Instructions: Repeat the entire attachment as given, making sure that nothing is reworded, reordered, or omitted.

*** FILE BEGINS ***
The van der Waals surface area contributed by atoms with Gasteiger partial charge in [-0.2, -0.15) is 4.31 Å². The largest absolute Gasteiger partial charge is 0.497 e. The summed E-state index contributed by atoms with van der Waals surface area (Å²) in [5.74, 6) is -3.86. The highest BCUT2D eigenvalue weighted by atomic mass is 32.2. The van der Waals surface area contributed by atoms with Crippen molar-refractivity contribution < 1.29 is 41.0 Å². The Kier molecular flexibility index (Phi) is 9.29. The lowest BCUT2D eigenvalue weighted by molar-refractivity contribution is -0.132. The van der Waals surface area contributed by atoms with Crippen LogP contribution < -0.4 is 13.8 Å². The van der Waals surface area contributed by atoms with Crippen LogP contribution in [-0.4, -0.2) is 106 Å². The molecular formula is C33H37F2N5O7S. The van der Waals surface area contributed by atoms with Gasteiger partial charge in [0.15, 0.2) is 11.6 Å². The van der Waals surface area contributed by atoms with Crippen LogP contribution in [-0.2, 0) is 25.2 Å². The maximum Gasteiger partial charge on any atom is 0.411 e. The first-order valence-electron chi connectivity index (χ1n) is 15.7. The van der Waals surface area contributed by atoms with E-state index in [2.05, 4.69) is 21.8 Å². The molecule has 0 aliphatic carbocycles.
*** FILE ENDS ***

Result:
The van der Waals surface area contributed by atoms with Gasteiger partial charge in [-0.2, -0.15) is 4.31 Å². The largest absolute Gasteiger partial charge is 0.497 e. The summed E-state index contributed by atoms with van der Waals surface area (Å²) in [5.74, 6) is -3.86. The highest BCUT2D eigenvalue weighted by atomic mass is 32.2. The van der Waals surface area contributed by atoms with Crippen molar-refractivity contribution < 1.29 is 41.0 Å². The Kier molecular flexibility index (Phi) is 9.29. The lowest BCUT2D eigenvalue weighted by molar-refractivity contribution is -0.132. The van der Waals surface area contributed by atoms with Crippen LogP contribution < -0.4 is 13.8 Å². The van der Waals surface area contributed by atoms with Crippen LogP contribution in [-0.4, -0.2) is 106 Å². The molecular formula is C33H37F2N5O7S. The van der Waals surface area contributed by atoms with Gasteiger partial charge in [0.15, 0.2) is 11.6 Å². The van der Waals surface area contributed by atoms with Crippen LogP contribution in [-0.2, 0) is 25.2 Å². The maximum Gasteiger partial charge on any atom is 0.411 e. The first-order valence-electron chi connectivity index (χ1n) is 15.7. The van der Waals surface area contributed by atoms with E-state index in [2.05, 4.69) is 21.8 Å². The molecule has 0 aliphatic carbocycles.